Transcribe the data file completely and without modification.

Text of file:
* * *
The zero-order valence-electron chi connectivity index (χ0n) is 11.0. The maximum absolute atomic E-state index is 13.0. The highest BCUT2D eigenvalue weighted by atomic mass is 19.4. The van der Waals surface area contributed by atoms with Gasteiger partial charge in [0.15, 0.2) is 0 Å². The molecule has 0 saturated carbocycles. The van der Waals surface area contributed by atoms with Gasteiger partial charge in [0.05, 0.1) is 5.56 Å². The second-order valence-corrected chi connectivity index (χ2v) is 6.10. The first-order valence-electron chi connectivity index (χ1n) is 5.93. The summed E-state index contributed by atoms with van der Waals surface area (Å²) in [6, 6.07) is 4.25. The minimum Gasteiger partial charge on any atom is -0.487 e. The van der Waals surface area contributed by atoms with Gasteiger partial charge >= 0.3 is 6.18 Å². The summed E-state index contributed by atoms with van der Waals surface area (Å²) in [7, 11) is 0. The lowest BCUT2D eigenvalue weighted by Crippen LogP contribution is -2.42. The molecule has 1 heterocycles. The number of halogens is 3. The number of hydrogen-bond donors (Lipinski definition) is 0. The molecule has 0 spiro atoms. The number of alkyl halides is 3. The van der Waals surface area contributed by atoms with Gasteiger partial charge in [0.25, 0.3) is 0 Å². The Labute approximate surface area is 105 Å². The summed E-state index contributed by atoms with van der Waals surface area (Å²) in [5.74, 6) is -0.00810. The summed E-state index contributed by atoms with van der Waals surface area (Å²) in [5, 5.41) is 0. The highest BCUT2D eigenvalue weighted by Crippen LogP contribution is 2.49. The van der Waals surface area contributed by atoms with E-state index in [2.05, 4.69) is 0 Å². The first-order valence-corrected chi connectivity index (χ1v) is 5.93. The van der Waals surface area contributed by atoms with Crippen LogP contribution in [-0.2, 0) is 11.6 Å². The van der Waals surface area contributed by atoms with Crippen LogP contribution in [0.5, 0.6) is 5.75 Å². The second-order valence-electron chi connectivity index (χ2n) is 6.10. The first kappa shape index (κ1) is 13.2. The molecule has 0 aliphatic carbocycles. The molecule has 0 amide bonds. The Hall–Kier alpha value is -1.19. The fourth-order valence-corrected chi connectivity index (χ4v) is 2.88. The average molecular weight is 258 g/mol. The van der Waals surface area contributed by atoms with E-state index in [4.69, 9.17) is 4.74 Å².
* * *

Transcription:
The zero-order valence-electron chi connectivity index (χ0n) is 11.0. The maximum absolute atomic E-state index is 13.0. The highest BCUT2D eigenvalue weighted by atomic mass is 19.4. The van der Waals surface area contributed by atoms with Gasteiger partial charge in [0.15, 0.2) is 0 Å². The molecule has 0 saturated carbocycles. The van der Waals surface area contributed by atoms with Gasteiger partial charge in [0.05, 0.1) is 5.56 Å². The second-order valence-corrected chi connectivity index (χ2v) is 6.10. The first-order valence-electron chi connectivity index (χ1n) is 5.93. The summed E-state index contributed by atoms with van der Waals surface area (Å²) in [6, 6.07) is 4.25. The minimum Gasteiger partial charge on any atom is -0.487 e. The van der Waals surface area contributed by atoms with Gasteiger partial charge >= 0.3 is 6.18 Å². The summed E-state index contributed by atoms with van der Waals surface area (Å²) in [7, 11) is 0. The lowest BCUT2D eigenvalue weighted by Crippen LogP contribution is -2.42. The molecule has 1 heterocycles. The number of halogens is 3. The number of hydrogen-bond donors (Lipinski definition) is 0. The molecule has 0 spiro atoms. The number of alkyl halides is 3. The van der Waals surface area contributed by atoms with Gasteiger partial charge in [0.25, 0.3) is 0 Å². The Labute approximate surface area is 105 Å². The summed E-state index contributed by atoms with van der Waals surface area (Å²) in [5.74, 6) is -0.00810. The summed E-state index contributed by atoms with van der Waals surface area (Å²) in [5, 5.41) is 0. The highest BCUT2D eigenvalue weighted by Crippen LogP contribution is 2.49. The van der Waals surface area contributed by atoms with E-state index in [2.05, 4.69) is 0 Å². The first-order valence-corrected chi connectivity index (χ1v) is 5.93. The van der Waals surface area contributed by atoms with Crippen LogP contribution in [-0.2, 0) is 11.6 Å². The van der Waals surface area contributed by atoms with Crippen LogP contribution in [0.5, 0.6) is 5.75 Å². The second-order valence-electron chi connectivity index (χ2n) is 6.10. The first kappa shape index (κ1) is 13.2. The molecule has 0 aliphatic carbocycles. The molecule has 0 amide bonds. The Hall–Kier alpha value is -1.19. The fourth-order valence-corrected chi connectivity index (χ4v) is 2.88. The average molecular weight is 258 g/mol. The van der Waals surface area contributed by atoms with E-state index in [4.69, 9.17) is 4.74 Å².